Sandia and UNM have applied for a joint patent on the set of methods.

    See the full article here.

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    Sandia National Laboratories is a multiprogram laboratory operated by Sandia Corporation, a wholly owned subsidiary of Lockheed Martin Corporation, for the U.S. Department of Energy’s National Nuclear Security Administration. With main facilities in Albuquerque, N.M., and Livermore, Calif., Sandia has major R&D responsibilities in national security, energy and environmental technologies, and economic competitiveness.

  • richardmitnick 7:30 pm on December 4, 2014 Permalink | Reply
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    From ANL: “Atomic ‘mismatch’ creates nano ‘dumbbells'” 

    News APS at Argonne National Laboratory

    December 4, 2014
    Jared Sagoff

    Like snowflakes, nanoparticles come in a wide variety of shapes and sizes. The geometry of a nanoparticle is often as influential as its chemical makeup in determining how it behaves, from its catalytic properties to its potential as a semiconductor component.

    Thanks to a new study from the U.S. Department of Energy’s (DOE) Argonne National Laboratory, researchers are closer to understanding the process by which nanoparticles made of more than one material – called heterostructured nanoparticles – form. This process, known as heterogeneous nucleation, is the same mechanism by which beads of condensation form on a windowpane.

    Heterostructured nanoparticles can be used as catalysts and in advanced energy conversion and storage systems. Typically, these nanoparticles are created from tiny “seeds” of one material, on top of which another material is grown. In this study, the Argonne researchers noticed that the differences in the atomic arrangements of the two materials have a big impact on the shape of the resulting nanoparticle.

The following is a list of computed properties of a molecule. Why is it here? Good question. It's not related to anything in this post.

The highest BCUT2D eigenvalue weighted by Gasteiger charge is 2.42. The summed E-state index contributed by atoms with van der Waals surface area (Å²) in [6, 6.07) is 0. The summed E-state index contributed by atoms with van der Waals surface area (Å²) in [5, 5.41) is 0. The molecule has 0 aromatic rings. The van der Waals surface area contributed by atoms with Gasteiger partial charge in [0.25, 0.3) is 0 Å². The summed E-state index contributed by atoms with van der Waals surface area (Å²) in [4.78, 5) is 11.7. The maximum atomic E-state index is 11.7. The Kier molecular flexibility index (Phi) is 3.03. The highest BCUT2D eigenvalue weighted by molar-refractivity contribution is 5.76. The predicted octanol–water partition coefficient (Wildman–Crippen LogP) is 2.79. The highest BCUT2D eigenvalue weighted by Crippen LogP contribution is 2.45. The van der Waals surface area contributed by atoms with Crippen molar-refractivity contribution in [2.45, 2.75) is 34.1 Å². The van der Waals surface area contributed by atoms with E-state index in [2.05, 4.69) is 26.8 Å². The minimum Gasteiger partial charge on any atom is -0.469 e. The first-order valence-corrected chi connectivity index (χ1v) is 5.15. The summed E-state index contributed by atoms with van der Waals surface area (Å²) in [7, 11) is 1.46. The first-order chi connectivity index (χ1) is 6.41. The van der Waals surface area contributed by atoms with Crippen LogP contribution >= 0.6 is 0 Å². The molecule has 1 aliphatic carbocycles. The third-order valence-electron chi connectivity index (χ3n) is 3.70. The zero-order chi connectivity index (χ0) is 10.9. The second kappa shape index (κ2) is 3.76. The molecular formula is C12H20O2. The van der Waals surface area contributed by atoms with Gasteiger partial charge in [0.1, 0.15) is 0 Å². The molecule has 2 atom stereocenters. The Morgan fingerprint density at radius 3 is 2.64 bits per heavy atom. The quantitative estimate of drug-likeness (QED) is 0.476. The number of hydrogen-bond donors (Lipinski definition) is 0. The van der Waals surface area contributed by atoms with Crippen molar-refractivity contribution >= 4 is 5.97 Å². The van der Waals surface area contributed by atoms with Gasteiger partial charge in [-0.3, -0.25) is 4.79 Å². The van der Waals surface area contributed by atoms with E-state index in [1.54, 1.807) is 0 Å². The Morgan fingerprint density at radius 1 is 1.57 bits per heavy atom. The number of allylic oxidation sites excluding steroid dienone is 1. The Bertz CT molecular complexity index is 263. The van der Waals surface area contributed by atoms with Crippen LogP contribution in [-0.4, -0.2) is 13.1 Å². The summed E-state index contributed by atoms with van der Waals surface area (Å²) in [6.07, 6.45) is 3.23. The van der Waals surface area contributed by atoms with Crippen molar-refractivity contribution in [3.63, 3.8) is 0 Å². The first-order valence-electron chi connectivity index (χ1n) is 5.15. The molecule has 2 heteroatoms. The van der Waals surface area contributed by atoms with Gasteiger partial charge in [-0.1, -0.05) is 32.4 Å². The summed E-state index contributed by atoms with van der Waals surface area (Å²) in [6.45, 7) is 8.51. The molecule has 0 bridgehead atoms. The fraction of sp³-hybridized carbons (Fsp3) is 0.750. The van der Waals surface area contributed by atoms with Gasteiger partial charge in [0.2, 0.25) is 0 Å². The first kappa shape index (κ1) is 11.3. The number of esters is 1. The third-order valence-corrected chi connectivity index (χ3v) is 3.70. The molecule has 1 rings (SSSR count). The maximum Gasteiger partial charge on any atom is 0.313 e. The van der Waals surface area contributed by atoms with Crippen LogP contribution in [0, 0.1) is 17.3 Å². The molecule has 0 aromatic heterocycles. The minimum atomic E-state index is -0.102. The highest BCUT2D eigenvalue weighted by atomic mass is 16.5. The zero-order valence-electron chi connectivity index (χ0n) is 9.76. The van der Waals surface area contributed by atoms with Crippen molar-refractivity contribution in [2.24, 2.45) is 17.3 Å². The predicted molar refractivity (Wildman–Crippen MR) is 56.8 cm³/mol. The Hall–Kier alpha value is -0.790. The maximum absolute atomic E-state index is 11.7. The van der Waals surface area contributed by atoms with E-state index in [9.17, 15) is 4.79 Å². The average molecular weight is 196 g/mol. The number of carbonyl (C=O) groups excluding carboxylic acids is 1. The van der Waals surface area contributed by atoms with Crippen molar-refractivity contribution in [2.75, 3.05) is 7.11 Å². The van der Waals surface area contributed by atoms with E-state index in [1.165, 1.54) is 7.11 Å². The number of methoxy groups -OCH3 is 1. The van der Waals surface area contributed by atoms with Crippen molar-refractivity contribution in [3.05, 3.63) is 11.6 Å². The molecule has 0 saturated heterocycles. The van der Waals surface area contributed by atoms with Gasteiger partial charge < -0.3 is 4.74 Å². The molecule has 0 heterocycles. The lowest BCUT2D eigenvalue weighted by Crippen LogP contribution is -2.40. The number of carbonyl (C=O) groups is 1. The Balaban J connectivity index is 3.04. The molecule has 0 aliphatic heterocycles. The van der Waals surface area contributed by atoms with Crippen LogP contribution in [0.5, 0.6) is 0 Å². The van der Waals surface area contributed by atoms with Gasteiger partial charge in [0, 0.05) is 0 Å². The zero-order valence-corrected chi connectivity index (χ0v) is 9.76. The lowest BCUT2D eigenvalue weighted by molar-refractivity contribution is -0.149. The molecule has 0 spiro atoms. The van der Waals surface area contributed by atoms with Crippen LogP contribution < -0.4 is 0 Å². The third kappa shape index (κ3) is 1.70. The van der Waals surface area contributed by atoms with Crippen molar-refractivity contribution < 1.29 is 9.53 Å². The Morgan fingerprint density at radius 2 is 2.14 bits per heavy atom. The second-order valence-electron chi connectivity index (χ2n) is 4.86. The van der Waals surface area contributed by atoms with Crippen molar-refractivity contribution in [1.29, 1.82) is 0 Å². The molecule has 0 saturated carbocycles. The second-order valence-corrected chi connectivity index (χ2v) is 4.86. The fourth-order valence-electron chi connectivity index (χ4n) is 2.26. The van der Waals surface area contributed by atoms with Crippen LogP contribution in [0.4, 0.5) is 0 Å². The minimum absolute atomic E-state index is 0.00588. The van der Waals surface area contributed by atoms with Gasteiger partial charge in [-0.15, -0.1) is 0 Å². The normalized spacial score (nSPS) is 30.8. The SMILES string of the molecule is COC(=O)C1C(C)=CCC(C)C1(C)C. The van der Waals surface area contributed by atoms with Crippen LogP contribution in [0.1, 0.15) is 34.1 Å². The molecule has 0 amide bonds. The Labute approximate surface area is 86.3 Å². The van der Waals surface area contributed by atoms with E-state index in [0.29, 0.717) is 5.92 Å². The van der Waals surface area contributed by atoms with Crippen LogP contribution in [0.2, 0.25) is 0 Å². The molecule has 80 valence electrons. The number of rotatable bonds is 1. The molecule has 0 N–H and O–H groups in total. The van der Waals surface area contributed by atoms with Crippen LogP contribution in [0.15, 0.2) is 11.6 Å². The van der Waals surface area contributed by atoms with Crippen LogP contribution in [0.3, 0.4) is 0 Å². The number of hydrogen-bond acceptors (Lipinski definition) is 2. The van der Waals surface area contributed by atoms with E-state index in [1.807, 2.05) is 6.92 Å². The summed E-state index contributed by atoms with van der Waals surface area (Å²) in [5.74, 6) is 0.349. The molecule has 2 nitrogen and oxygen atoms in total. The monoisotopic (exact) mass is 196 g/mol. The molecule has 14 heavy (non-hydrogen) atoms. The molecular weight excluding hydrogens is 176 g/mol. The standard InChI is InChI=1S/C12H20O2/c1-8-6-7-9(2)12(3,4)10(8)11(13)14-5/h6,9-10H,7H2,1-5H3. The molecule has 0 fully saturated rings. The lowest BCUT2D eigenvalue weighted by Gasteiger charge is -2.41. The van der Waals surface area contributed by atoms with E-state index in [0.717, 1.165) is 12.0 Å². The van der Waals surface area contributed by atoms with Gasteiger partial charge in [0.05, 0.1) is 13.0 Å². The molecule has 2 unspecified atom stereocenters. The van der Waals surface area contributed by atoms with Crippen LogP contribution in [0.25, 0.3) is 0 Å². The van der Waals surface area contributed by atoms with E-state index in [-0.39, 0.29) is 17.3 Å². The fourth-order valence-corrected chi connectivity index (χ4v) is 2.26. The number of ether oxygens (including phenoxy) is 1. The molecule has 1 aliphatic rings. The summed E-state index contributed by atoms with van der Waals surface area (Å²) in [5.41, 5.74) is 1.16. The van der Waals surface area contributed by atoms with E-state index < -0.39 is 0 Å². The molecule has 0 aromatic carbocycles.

“Before we started this experiment, it wasn’t entirely clear what’s happening at the interface when one material grows on another,” said nanoscientist Elena Shevchenko of Argonne Center for Nanoscale Materials, a DOE Office of Science user facility.

    In this study, the researchers observed the formation of a nanoparticle consisting of platinum and gold. The researchers started with a platinum seed and grew gold around it. Initially, the gold covered the platinum seed’s surface uniformly, creating a type of nanoparticle known as “core-shell.” However, as more gold was deposited, it started to grow unevenly, creating a dumbbell-like structure.

    This picture combines a transmission electron microscope image of a nanodumbbell with a gold domain oriented in direction. The seed and gold domains in the dumbbell in the image on the right are identified by geometric phase analysis. Image credit: Soon Gu Kwon.

    Thanks to state-of-the-art X-ray analysis provided by Argonne’s Advanced Photon Source (APS), a DOE Office of Science user facility, the researchers identified the cause of the dumbbell formation as “lattice mismatch,” in which the spacing between the atoms in the two materials doesn’t align.

    “Essentially, you can think of lattice mismatch as having a row of smaller boxes on the bottom layer and larger boxes on the top layer. When you try to fit the larger boxes into the space for a smaller box, it creates an immense strain,” said Argonne physicist Byeongdu Lee.

    While the lattice mismatch is only fractions of a nanometer, the effect accumulates as layer after layer of gold forms on the platinum. The mismatch can be handled by the first two layers of gold atoms – creating the core-shell effect – but afterwards it proves too much to overcome. “The arrangement of atoms is the same in the two materials, but the distance between atoms is different,” said Argonne postdoctoral researcher Soon Gu Kwon. “Eventually, this becomes unstable, and the growth of the gold becomes unevenly distributed.”